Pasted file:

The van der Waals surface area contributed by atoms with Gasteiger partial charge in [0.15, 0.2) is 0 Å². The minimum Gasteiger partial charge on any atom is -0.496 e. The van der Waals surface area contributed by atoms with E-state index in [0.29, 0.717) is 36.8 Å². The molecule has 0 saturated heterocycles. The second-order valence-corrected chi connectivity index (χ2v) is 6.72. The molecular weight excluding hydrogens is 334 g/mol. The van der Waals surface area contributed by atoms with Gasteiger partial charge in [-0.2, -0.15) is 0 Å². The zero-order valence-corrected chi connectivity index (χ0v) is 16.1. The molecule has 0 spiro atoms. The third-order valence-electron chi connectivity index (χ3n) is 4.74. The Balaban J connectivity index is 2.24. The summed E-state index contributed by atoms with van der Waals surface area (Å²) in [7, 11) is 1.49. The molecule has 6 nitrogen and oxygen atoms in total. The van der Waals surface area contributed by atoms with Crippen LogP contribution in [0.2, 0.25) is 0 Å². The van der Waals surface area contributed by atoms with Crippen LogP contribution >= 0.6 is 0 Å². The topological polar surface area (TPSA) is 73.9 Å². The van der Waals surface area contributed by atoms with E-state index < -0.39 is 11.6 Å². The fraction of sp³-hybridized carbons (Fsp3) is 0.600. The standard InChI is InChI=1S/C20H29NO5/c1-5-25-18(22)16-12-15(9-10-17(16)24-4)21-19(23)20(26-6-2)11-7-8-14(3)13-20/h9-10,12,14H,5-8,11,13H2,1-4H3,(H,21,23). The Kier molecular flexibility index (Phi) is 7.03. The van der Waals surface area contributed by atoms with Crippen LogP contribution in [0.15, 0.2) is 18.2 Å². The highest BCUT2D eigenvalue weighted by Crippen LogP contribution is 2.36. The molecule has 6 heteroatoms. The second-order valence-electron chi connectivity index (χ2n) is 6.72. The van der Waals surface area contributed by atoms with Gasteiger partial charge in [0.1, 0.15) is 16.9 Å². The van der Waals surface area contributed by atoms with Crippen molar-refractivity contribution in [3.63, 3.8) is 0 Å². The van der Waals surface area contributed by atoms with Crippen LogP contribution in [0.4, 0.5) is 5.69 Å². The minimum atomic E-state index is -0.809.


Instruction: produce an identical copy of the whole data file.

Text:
The van der Waals surface area contributed by atoms with Gasteiger partial charge in [0.15, 0.2) is 0 Å². The minimum Gasteiger partial charge on any atom is -0.496 e. The van der Waals surface area contributed by atoms with E-state index in [0.29, 0.717) is 36.8 Å². The molecule has 0 saturated heterocycles. The second-order valence-corrected chi connectivity index (χ2v) is 6.72. The molecular weight excluding hydrogens is 334 g/mol. The van der Waals surface area contributed by atoms with Gasteiger partial charge in [-0.2, -0.15) is 0 Å². The zero-order valence-corrected chi connectivity index (χ0v) is 16.1. The molecule has 0 spiro atoms. The third-order valence-electron chi connectivity index (χ3n) is 4.74. The Balaban J connectivity index is 2.24. The summed E-state index contributed by atoms with van der Waals surface area (Å²) in [7, 11) is 1.49. The molecule has 6 nitrogen and oxygen atoms in total. The van der Waals surface area contributed by atoms with Crippen LogP contribution in [0.2, 0.25) is 0 Å². The van der Waals surface area contributed by atoms with Crippen LogP contribution >= 0.6 is 0 Å². The topological polar surface area (TPSA) is 73.9 Å². The van der Waals surface area contributed by atoms with E-state index < -0.39 is 11.6 Å². The fraction of sp³-hybridized carbons (Fsp3) is 0.600. The standard InChI is InChI=1S/C20H29NO5/c1-5-25-18(22)16-12-15(9-10-17(16)24-4)21-19(23)20(26-6-2)11-7-8-14(3)13-20/h9-10,12,14H,5-8,11,13H2,1-4H3,(H,21,23). The Kier molecular flexibility index (Phi) is 7.03. The van der Waals surface area contributed by atoms with Crippen LogP contribution in [0.15, 0.2) is 18.2 Å². The highest BCUT2D eigenvalue weighted by Crippen LogP contribution is 2.36. The molecule has 6 heteroatoms. The second-order valence-electron chi connectivity index (χ2n) is 6.72. The van der Waals surface area contributed by atoms with Gasteiger partial charge in [0.1, 0.15) is 16.9 Å². The van der Waals surface area contributed by atoms with Crippen molar-refractivity contribution in [3.63, 3.8) is 0 Å². The van der Waals surface area contributed by atoms with Crippen LogP contribution in [0.4, 0.5) is 5.69 Å². The minimum atomic E-state index is -0.809.